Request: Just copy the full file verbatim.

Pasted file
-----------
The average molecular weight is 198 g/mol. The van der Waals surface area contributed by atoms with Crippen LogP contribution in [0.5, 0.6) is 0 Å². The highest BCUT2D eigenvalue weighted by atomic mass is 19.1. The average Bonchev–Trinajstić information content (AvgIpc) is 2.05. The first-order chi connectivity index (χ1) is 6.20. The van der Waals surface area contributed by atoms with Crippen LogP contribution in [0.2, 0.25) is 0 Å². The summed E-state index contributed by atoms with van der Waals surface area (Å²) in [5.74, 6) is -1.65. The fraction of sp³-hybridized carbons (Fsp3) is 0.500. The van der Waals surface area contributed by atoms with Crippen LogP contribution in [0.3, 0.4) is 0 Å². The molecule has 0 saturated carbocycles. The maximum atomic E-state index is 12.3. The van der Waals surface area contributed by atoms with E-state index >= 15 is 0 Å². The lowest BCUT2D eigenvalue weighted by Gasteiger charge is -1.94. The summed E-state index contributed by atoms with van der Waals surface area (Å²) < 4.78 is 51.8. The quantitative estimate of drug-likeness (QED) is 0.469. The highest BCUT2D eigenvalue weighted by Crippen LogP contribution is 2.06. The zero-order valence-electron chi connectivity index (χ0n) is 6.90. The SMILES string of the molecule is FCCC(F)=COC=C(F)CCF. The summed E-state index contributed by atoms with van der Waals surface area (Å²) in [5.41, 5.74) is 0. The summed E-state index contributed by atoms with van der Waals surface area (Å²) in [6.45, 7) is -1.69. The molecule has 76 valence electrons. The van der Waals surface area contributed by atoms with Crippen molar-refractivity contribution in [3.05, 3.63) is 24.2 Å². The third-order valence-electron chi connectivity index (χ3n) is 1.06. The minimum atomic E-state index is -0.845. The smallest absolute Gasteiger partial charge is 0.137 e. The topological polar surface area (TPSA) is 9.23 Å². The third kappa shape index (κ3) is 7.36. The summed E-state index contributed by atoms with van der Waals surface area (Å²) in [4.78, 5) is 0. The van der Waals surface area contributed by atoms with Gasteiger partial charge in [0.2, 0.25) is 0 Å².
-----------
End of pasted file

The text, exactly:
The average molecular weight is 198 g/mol. The van der Waals surface area contributed by atoms with Crippen LogP contribution in [0.5, 0.6) is 0 Å². The highest BCUT2D eigenvalue weighted by atomic mass is 19.1. The average Bonchev–Trinajstić information content (AvgIpc) is 2.05. The first-order chi connectivity index (χ1) is 6.20. The van der Waals surface area contributed by atoms with Crippen LogP contribution in [0.2, 0.25) is 0 Å². The summed E-state index contributed by atoms with van der Waals surface area (Å²) in [5.74, 6) is -1.65. The fraction of sp³-hybridized carbons (Fsp3) is 0.500. The van der Waals surface area contributed by atoms with Crippen LogP contribution in [0.3, 0.4) is 0 Å². The molecule has 0 saturated carbocycles. The maximum atomic E-state index is 12.3. The van der Waals surface area contributed by atoms with E-state index >= 15 is 0 Å². The lowest BCUT2D eigenvalue weighted by Gasteiger charge is -1.94. The summed E-state index contributed by atoms with van der Waals surface area (Å²) < 4.78 is 51.8. The quantitative estimate of drug-likeness (QED) is 0.469. The highest BCUT2D eigenvalue weighted by Crippen LogP contribution is 2.06. The zero-order valence-electron chi connectivity index (χ0n) is 6.90. The SMILES string of the molecule is FCCC(F)=COC=C(F)CCF. The summed E-state index contributed by atoms with van der Waals surface area (Å²) in [5.41, 5.74) is 0. The summed E-state index contributed by atoms with van der Waals surface area (Å²) in [6.45, 7) is -1.69. The molecule has 76 valence electrons. The van der Waals surface area contributed by atoms with Crippen molar-refractivity contribution in [3.05, 3.63) is 24.2 Å². The third-order valence-electron chi connectivity index (χ3n) is 1.06. The minimum atomic E-state index is -0.845. The smallest absolute Gasteiger partial charge is 0.137 e. The topological polar surface area (TPSA) is 9.23 Å². The third kappa shape index (κ3) is 7.36. The summed E-state index contributed by atoms with van der Waals surface area (Å²) in [4.78, 5) is 0. The van der Waals surface area contributed by atoms with Gasteiger partial charge in [0.2, 0.25) is 0 Å².